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Lebanon on the Brink

by Jihad Fakhreddine and RJ Reinhart

Story Highlights

  • A record-high 76% of Lebanese are struggling to get by
  • 45% of Lebanese lacked money for food in the last year
  • 87% said their standard of living was worsening

WASHINGTON, D.C. -- Lebanon's caretaker Prime Minister Hassan Diab warned Tuesday that his country is "a few days away from the social explosion" as it spirals deeper into what the World Bank says could be one of most severe economic crises in modern history in terms of how it has affected people's living standards.

Beset on all sides by crisis since late 2019 with widespread unemployment, high levels of debt and a collapsing currency -- amid a global pandemic -- record numbers of Lebanese are now struggling to make ends meet. In late 2020, more than three in four Lebanese said it was difficult or very difficult to get by on their household income.


Line graph. Lebanese perceptions of their household incomes. In 2020, 76% of the Lebanese public said it was difficult or very difficult to get by, up from 63% in 2019.

The current situation is a far cry from where Lebanese stood financially before the country plunged into an economic crisis in October 2019 following government efforts to pass a tax on the "WhatsApp" application. After massive protests against the government, foreign currency flowed out of the country, exacerbating existing economic issues and deepening the country's economic woes.

Nearly Half of Lebanese Struggle to Afford Food

Since then, the country's currency has lost more than 90% of its value and continues to do so, aggravated by skyrocketing prices for food, medicine, fuel and other basic goods. The percentage of Lebanese people who said they could not afford food at some point in the last year tripled between 2019 and 2020, jumping from 15% to 45%. The percentage struggling to afford shelter more than doubled in the same period, rising from 7% to 18%.


Line graph. The percentages of the Lebanese public who have lacked money for food or shelter in the last 12 months. In 2020, 45% of Lebanese reported having lacked money for food and 18% said they lacked money for shelter.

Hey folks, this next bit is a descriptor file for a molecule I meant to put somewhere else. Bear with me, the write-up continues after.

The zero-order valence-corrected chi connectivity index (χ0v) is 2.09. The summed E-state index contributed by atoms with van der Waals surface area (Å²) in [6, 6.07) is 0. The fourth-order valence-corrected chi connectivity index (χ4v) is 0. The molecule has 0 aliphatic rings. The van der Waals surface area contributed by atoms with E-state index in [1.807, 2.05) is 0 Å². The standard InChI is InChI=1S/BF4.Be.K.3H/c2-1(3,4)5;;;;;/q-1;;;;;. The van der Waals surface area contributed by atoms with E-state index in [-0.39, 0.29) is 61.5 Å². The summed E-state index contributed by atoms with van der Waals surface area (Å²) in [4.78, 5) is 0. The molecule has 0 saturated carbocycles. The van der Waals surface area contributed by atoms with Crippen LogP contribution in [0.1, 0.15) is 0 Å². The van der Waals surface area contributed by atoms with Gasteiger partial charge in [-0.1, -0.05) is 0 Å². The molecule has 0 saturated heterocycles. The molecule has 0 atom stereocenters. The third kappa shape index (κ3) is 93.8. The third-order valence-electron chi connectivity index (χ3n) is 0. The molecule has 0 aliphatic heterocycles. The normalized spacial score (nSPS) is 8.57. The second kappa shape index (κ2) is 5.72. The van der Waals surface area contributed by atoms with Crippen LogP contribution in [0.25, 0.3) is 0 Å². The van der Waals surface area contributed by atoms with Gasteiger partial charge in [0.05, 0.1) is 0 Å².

Satisfaction With Standard of Living at Record Low

Before the crisis, more than half of the people in Lebanon (57%) were satisfied with their standard of living. Today's percentage is less than half that, with a quarter of the Lebanese public satisfied, the lowest point in Gallup's trend for the country.


Line graph. Lebanese' satisfaction with their standards of living. In 2020, 74% of the Lebanese public was dissatisfied with their standard of living, 25% satisfied.

Lebanese are even more pessimistic about their economic future. Just 6% in late 2020 saw their living standards getting better, while a record 87% saw them getting worse.


Line graph. Lebanese perception of the trajectory of their standards of living. In 2020, 87% of Lebanese said their living standards were worsening, compared with 6% who said they were improving.

Bottom Line

Lebanon's crushing economic issues have fueled widespread unrest in the country. Anger over these issues among the Lebanese public resulted in widespread protests, which continue to this day -- however sporadic they might be for now. Concurrently, the country's currency continues to plunge, the Central Bank is gradually curtailing the subsidies of staple food items and fuel, prices have gone up, and there are increasing shortages of goods, medicines and gasoline.

The country's political difficulties have only exacerbated these economic woes. Lebanon currently lacks the government stability required to implement any reforms or policies aimed at improving the economic situation. And, continued political squabbling has repeatedly prevented the formation of a governing cabinet during a time of economic crisis and global pandemic.

The crisis confronting Lebanon would be difficult for even a strong government to confront. However, the current political turmoil, lack of consensus among political leaders and economic conditions that are worsening by the day may prove difficult to overcome.

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For complete methodology and specific survey dates, please review Gallup's Country Data Set details.

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